In Spain, a recently enacted law (Law 27/2014) modifies the rules for related-party transactions and other transfer pricing measures. In terms of structure and content, new Article 18 of Law 27/2014 is broadly similar to the former provisions, but includes a significant number of amendments, most of which are technical clarifications. It appears there has been a clear attempt to adapt Spanish law to the base erosion and profit shifting (BEPS) project—even to anticipate the conclusions of various BEPS actions—as well as to interpret certain issues that have been viewed as controversial.
Among the amendments that affect international related-party transactions in the new law are the following:
Scope of related-party transactions: The rule for what interest ownership in capital is sufficient to be considered a related party has been set at a 25% participation (under prior law, it was a 5% interest). Also, a number of other factors were slightly modified.
Documentation requirements: The new law does not include a full list of what must be included in the final content of the transfer pricing documentation. It may be possible that the documentation requirement will be reviewed, given the recently approved new chapter for the OECD Transfer Pricing Guidelines (in particular, the possibility of country-by-country reporting). The new law sets forth a higher limit for simplified documentation requirements that will apply to entities with a net turnover of less than €45 million (previously, €10 million)—a measure that may currently benefit about 9,000 companies.
Transfer pricing methods: Following the new OECD Transfer Pricing Guidelines, the hierarchy of methods has been replaced by the “best method rule.” Other non-specified methods in the OECD guidelines and generally accepted valuation techniques may be applied in particular transactions relating to intangibles or the transfer of businesses.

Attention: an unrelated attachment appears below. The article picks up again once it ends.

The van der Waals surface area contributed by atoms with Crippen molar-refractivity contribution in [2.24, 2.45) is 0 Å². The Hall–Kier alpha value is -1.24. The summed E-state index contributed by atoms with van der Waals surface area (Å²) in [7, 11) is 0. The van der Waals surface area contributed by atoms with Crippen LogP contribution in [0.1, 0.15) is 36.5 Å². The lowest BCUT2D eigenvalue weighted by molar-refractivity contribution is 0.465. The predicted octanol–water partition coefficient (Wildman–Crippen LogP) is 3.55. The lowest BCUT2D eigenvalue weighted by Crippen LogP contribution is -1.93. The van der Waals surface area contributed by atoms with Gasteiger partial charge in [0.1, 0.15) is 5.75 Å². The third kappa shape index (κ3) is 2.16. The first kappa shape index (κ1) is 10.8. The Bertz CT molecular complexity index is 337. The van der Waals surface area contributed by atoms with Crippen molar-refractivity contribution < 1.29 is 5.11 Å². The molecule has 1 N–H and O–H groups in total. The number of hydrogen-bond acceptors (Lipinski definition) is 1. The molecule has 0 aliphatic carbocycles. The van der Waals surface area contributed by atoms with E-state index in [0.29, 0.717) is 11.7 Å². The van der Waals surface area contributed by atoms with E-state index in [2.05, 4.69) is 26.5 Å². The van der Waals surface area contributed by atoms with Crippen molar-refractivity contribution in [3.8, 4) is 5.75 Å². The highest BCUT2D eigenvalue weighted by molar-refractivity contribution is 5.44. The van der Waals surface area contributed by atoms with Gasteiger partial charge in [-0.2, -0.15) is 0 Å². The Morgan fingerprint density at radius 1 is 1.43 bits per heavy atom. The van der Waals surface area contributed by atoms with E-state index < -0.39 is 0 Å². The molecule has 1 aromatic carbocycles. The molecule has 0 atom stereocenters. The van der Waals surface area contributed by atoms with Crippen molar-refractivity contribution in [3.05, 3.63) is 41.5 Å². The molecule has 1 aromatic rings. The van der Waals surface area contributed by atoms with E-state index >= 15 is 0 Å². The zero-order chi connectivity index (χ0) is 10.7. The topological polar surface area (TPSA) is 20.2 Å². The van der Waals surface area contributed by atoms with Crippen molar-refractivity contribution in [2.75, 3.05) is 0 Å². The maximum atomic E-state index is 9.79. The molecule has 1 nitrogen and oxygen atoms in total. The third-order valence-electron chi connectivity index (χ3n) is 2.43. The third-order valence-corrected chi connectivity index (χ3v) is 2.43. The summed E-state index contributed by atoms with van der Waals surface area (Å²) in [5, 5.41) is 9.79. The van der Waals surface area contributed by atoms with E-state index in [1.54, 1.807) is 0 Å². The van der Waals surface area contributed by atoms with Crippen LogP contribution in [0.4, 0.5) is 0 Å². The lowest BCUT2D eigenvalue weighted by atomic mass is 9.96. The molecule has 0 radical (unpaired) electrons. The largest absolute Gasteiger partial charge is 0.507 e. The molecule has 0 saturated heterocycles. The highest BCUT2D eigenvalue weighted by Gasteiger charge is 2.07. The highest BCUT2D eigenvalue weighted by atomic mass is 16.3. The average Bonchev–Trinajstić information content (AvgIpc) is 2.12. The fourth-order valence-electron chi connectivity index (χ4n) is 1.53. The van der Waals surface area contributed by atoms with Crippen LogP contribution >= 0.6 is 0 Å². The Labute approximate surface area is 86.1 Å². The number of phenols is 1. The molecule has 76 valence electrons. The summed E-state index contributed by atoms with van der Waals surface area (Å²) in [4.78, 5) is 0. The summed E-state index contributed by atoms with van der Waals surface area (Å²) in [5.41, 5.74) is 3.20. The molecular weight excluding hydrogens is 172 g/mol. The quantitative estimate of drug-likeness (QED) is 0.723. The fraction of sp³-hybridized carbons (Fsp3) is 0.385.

APAs: Advance pricing agreement (APA) rules include for the first time an extensive rollback provision. The period of an APA’s effectiveness is not modified (four years following the year of the agreement). However, the new provision provides that the APA can be rolled back to prior tax periods, provided these periods are not time barred or that a final settlement following a tax audit has not been fixed. This change is expected to resolve a number of procedural issues that resulted in certain difficult outcomes under prior law, and will increase efficiency in eliminating or avoiding double taxation, thus enhancing consistency and flexibility between APAs and mutual agreements procedures.
Secondary adjustment: For the first time, it may be possible to eliminate a secondary adjustment whenever the parties voluntarily agree to repatriate the excess profits, so as to enable the taxpayer to conform its accounts to the primary adjustment.
Penalty regime: The new regime rests on principles similar to those in former Article 16. Noncompliance with documentation requirements, either due to total lack of documentation or for false or incomplete documentation, triggers the penalty. The new provisions slightly reduce the amount of penalties when one data (penalty of €1,000) or set of data (penalty of €10,000 per omitted data) is incomplete or false. A cap now applies to limit the total amount of the penalty—10% of total transactions, or 1% of turnover, whichever is lower.
Tax professionals in Spain view the new measures as a positive development, in that they aim to clarify or limit the disproportionate effects of some of the former transfer pricing provisions. Yet, some sensitive issues appear to require further interpretation or clarification, possibly in future legislation.
For more information, contact a tax professional in Spain with KPMG’s Global Transfer Pricing Services group:
Montserrat Trapé +34 93 253 29 36
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